Jacob Samuel Beck was born on 21 March 1715, to an affluent Erfurt family. His father, Georg Konrad Beck, was a ‘Ratsverwandter und Polizei-Commisarius’ [city councillor and police commissioner]. Records have so far failed to come up with much in the way of reliable information about Jacob Samuel Beck’s life and artistic career but he is known, as a painter, to have specialized in portraits, historical scenes and still lifes. Meusel’s Künsterlexikon conjectures that he learnt from nature and from the work of the masters, namely that he was self-taught. The technical and compositional skill of his paintings, however, would seem to contradict this assertion. It can be assumed that he made extensive study trips to Holland and to the courts of the neighbouring rulers. He could not have had access in Erfurt to examples of the Dutch and Flemish tradition in still-life painting and its German imitators – yet this influence was an essential prerequisite of his own work. No collection of this genre existed in Erfurt, a Protestant city, even though the genesis and style of many of Beck’s portraits and still lifes can only be seen as emerging from a haut-bourgeois context. Between 1664 and 1802 Erfurt was under the administrative and political rule of the distant archbishopric of Mainz, thereby sacrificing much of its autonomy. The fine arts were of marginal importance in eighteenth-century Erfurt. Here, Beck was the leading artistic figure and his oeuvre stood out as exceptional.
Beck is frequently mentioned in the early literature as having spent a considerable number of years at the court of Ernst August von Sachsen-Weimar-Eisenach in Weimar. If this had been the case, his still lifes would certainly have been influenced here, or in Gotha, by the animal painter Johann Friedrich Löber (1709-72). However the supposition that Beck occupied a post as ‘Hof- und Kabinettmeister’ at the Weimar Court from 1752 onwards has yet to be confirmed.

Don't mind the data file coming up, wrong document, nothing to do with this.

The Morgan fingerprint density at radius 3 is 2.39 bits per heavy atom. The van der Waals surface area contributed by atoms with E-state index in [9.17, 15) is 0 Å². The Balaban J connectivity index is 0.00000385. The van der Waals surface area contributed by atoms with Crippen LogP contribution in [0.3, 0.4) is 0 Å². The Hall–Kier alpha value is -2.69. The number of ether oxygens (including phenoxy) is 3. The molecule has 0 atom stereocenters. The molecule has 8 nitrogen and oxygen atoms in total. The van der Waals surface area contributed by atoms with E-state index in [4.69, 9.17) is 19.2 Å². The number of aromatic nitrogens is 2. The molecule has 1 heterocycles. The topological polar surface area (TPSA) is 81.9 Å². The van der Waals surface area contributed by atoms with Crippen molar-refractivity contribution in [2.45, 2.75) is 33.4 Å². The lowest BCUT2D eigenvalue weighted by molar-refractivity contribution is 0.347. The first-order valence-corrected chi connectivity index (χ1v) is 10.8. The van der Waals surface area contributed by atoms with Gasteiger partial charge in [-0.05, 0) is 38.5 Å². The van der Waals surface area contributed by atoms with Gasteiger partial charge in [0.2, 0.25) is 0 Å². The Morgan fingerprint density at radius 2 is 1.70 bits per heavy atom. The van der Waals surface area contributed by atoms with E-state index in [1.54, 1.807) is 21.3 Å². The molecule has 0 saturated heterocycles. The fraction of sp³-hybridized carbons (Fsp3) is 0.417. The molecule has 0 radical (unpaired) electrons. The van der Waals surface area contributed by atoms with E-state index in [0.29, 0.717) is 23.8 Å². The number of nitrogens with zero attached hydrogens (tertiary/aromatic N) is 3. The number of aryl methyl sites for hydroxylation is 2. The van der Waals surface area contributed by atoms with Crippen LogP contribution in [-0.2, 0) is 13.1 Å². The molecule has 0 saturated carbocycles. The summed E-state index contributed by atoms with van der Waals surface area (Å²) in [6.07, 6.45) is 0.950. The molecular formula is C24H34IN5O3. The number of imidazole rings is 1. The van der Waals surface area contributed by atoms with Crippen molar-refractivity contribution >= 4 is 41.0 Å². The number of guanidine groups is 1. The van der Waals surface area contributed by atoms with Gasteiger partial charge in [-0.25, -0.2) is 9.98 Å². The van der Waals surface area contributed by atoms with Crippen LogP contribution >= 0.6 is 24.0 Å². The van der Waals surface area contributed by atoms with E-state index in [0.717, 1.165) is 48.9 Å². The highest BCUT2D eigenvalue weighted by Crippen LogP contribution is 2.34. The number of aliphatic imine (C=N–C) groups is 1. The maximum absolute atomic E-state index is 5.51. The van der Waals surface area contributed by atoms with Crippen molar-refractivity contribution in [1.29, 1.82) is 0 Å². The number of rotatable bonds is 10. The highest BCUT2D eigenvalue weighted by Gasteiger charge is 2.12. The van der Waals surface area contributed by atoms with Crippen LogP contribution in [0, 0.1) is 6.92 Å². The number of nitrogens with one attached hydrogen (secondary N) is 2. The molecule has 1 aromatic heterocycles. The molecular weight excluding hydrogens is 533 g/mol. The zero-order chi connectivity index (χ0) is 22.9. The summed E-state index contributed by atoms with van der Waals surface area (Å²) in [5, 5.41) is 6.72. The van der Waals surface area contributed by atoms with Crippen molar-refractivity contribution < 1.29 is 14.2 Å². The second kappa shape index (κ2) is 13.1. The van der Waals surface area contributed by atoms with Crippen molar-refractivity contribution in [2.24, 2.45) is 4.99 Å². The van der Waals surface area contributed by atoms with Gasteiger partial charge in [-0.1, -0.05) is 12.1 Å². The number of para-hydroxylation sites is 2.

Eighteenth-century German still-life painting owed an important debt to the Dutch still-life tradition. Beck’s work is far removed from the lush still-life compositions of German painters like Johann Martin Metz (1717-89), Johann Amadeus Winck (1754-1817) and Caspar Arnold Grein (1765-1834), who modelled their work on the opulent style of artists like Abraham Mignon (1640-79). The unique quality of Beck’s work, however, lies in the spareness and the seeming naturalness of his compositions.
The array of vegetables appears to be scattered at random on the ground. Both the background and the underlying surface are executed in dark tones. From the slightly elevated viewpoint the individual types of vegetable can be easily identified – they are a selection of local produce such as cabbage, cucumber, carrot, asparagus and artichoke. Hazelnuts and walnuts are placed in the immediate foreground.
The careful and detailed handling of each of the objects recalls the work of the Dutch artist Joachim Bueckelaer (1530-c.1574). The colouristic values of the vegetables nevertheless suggest similarities with the paintings of the Flemish artist Adriaen van Utrecht (1599-1652). Unlike sixteenth and seventeenth-century still-life paintings, neither of the present works contains a reference to a vanitas theme and both are devoid of metaphorical vocabulary. Beck’s primary concern is to achieve highly realistic portrayals of produce, the guinea pig and the hare.